# NumPy Arrays

Learn about NumPy arrays and how they're used.

## We'll cover the following

## Chapter Goals:

- Learn about NumPy arrays and how to initialize them
- Write code to create several NumPy arrays

## A. Arrays

NumPy arrays are basically just Python lists with added features. In fact, you can easily convert a Python list to a Numpy array using the `np.array`

function, which takes in a Python list as its required argument. The function also has quite a few keyword arguments, but the main one to know is `dtype`

. The `dtype`

keyword argument takes in a NumPy type and manually casts the array to the specified type.

The code below is an example usage of `np.array`

to create a 2-D matrix. Note that the array is manually cast to `np.float32`

.

import numpy as nparr = np.array([[0, 1, 2], [3, 4, 5]],dtype=np.float32)print(repr(arr))

When the elements of a NumPy array are mixed types, then the array's type will be *upcast* to the highest level type. This means that if an array input has mixed `int`

and `float`

elements, all the integers will be cast to their floating-point equivalents. If an array is mixed with `int`

, `float`

, and `string`

elements, everything is cast to strings.

The code below is an example of `np.array`

upcasting. Both integers are cast to their floating-point equivalents.

arr = np.array([0, 0.1, 2])print(repr(arr))

## B. Copying

Similar to Python lists, when we make a reference to a NumPy array it doesn't create a different array. Therefore, if we change a value using the reference variable, it changes the original array as well. We get around this by using an array's inherent `copy`

function. The function has no required arguments, and it returns the copied array.

In the code example below, `c`

is a reference to `a`

while `d`

is a copy. Therefore, changing `c`

leads to the same change in `a`

, while changing `d`

does not change the value of `b`

.

a = np.array([0, 1])b = np.array([9, 8])c = aprint('Array a: {}'.format(repr(a)))c[0] = 5print('Array a: {}'.format(repr(a)))d = b.copy()d[0] = 6print('Array b: {}'.format(repr(b)))

## C. Casting

We cast NumPy arrays through their inherent `astype`

function. The function's required argument is the new type for the array. It returns the array cast to the new type.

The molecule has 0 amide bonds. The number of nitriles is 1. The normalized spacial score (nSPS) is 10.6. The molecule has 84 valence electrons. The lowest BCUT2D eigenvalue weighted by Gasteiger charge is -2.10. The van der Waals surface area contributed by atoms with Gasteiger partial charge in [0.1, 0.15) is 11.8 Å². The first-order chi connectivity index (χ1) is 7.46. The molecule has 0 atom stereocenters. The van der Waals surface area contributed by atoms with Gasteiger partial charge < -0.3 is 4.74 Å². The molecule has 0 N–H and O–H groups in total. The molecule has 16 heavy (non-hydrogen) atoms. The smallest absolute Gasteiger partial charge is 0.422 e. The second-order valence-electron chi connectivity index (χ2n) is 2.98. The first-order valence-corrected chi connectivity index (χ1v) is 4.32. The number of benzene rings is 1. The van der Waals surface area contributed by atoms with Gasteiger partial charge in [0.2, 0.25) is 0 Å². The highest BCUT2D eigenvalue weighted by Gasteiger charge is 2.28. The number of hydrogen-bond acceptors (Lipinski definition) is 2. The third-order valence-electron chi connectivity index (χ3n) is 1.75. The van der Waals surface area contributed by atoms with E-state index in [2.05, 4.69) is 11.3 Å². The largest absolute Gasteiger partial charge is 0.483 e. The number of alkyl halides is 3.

The code below shows an example of casting using the `astype`

function. The `dtype`

property returns the type of an array.

arr = np.array([0, 1, 2])print(arr.dtype)arr = arr.astype(np.float32)print(arr.dtype)

## D. NaN

When we don't want a NumPy array to contain a value at a particular index, we can use `np.nan`

to act as a placeholder. A common usage for `np.nan`

is as a filler value for incomplete data.

The code below shows an example usage of `np.nan`

. Note that `np.nan`

cannot take on an integer type.

arr = np.array([np.nan, 1, 2])print(repr(arr))arr = np.array([np.nan, 'abc'])print(repr(arr))# Will result in a ValueError: If we uncomment line 8 and run again.#np.array([np.nan, 1, 2], dtype=np.int32)np.array([np.nan, 1, 2], dtype=np.float32)

## E. Infinity

To represent infinity in NumPy, we use the `np.inf`

special value. We can also represent negative infinity with `-np.inf`

.

The code below shows an example usage of `np.inf`

. Note that `np.inf`

cannot take on an integer type.

print(np.inf > 1000000)arr = np.array([np.inf, 5])print(repr(arr))arr = np.array([-np.inf, 1])print(repr(arr))# Will result in a OverflowError: If we uncomment line 10 and run again.#np.array([np.inf, 3], dtype=np.int32)np.array([np.inf, 3], dtype=np.float32)

## Time to Code!

The first array we'll create comes straight from a list of integers and `np.nan`

. The list contains `np.nan`

as the first element, and the integers from `2`

to `5`

, inclusive, as the next four elements.

**Set arr equal to np.array applied to the specified list.**

# CODE HERE

We now want to copy the array so we can change the first element to `10`

. This way we don't modify the original array.

**Set arr2 equal to arr.copy(), then set the first element of arr2 equal to 10.**

# CODE HERE

The next two arrays will use floating point numbers. The first array will be upcast to floating point numbers, while we manually cast the second array using `np.float32`

.

For manual casting, we use an array's inherent `astype`

function, which takes in the new type as an argument and returns the casted array.

**Set float_arr equal to np.array applied to a list with elements 1, 5.4, and 3, in that order.**

**Set float_arr2 equal to arr2.astype, with argument np.float32.**

# CODE HERE

The final array will be a multi-dimensional array, specifically a 2-D matrix. The 2-D matrix will have the integers `1`

, `2`

, `3`

in its first row, and the integers `4`

, `5`

, `6`

in its second row. We'll also manually set its type to `np.float32`

.

**Set matrix equal to np.array with a list of lists (representing the specified 2-D matrix) as the first argument, and np.float32 as the dtype keyword argument.**

# CODE HERE